Sydney - Troubled opener David Warner admits he's been a "pest in the past"
but says he's taken some advice from former Test captain Mark Taylor in
an effort to turn his career around.
The Australian batsman was
given a one-match suspended ban for failing to show up for the second
day of a Sydney grade game as directed on the weekend. He said his
absence was due to a "misunderstanding."
He was also fined for a
Twitter rant against a respected cricket writer in May before an
altercation with England opener Joe Root in a Birmingham pub in June
cost him his place in the Champions Trophy squad and two Ashes Test
"I've probably been a pest in the past but now it's about
maturing and settling down and actually working hard at the game,"
Warner told Sky Sports Radio on Thursday. "I know as a young guy the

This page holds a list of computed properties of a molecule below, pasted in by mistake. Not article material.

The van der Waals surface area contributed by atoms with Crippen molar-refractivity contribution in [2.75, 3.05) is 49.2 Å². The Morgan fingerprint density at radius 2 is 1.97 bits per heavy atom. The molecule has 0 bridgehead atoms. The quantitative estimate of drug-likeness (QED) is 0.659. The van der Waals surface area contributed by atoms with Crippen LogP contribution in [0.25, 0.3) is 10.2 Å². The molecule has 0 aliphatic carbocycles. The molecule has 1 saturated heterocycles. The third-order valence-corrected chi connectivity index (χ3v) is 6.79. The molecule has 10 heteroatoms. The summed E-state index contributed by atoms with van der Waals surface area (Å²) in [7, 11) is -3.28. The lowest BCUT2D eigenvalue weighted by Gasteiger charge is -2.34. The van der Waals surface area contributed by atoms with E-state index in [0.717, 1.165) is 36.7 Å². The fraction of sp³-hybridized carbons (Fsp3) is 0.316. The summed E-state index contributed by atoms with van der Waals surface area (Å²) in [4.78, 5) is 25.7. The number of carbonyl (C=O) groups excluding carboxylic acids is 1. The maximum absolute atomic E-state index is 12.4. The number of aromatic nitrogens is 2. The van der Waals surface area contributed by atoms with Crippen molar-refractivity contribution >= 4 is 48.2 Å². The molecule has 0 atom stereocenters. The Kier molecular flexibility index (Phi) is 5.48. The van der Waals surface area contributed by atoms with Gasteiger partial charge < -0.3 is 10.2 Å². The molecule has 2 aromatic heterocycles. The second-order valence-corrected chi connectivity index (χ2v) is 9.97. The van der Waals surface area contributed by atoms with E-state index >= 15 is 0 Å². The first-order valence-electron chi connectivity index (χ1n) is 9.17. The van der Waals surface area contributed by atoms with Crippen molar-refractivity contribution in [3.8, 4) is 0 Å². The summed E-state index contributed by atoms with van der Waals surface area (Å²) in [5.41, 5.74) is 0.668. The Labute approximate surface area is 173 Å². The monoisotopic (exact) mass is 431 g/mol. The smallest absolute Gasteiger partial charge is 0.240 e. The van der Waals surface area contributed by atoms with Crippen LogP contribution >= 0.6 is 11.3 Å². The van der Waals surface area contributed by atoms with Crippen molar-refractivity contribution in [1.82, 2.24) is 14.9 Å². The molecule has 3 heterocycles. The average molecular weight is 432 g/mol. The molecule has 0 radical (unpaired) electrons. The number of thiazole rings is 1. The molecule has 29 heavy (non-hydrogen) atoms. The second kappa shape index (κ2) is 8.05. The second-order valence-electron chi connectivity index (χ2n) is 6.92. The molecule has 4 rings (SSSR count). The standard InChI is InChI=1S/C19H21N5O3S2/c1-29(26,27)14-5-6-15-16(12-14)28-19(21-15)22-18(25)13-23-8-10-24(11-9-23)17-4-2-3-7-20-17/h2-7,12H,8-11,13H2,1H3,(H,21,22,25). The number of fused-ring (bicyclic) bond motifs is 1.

last probably three or four years I probably have taken things for
"I'm not getting any younger. The age keeps going away
from you so hopefully I can leave this game in 10 years as a person to
Warner, who will turn 27 later this month, said
Taylor - a former Australia skipper who now works as a TV commentator -
helped remind him that his actions off the field can leave an indelible
"The way that you act and the way that you can lead around
the team by example and the role model that you are, that's how you get
remembered. The likes of Mark Taylor, Steve Waugh, Allan Border, Ricky
Ponting, there's a long list there," said Warner, who has scored three
centuries in 22 Tests. "Those guys are so good at what they did that
they're always going to be remembered and everyone will always walk past
you down the street and say, 'you know what mate, you had a great
career and we really loved watching you'.
"And that's the type of person that you want to be remembered for."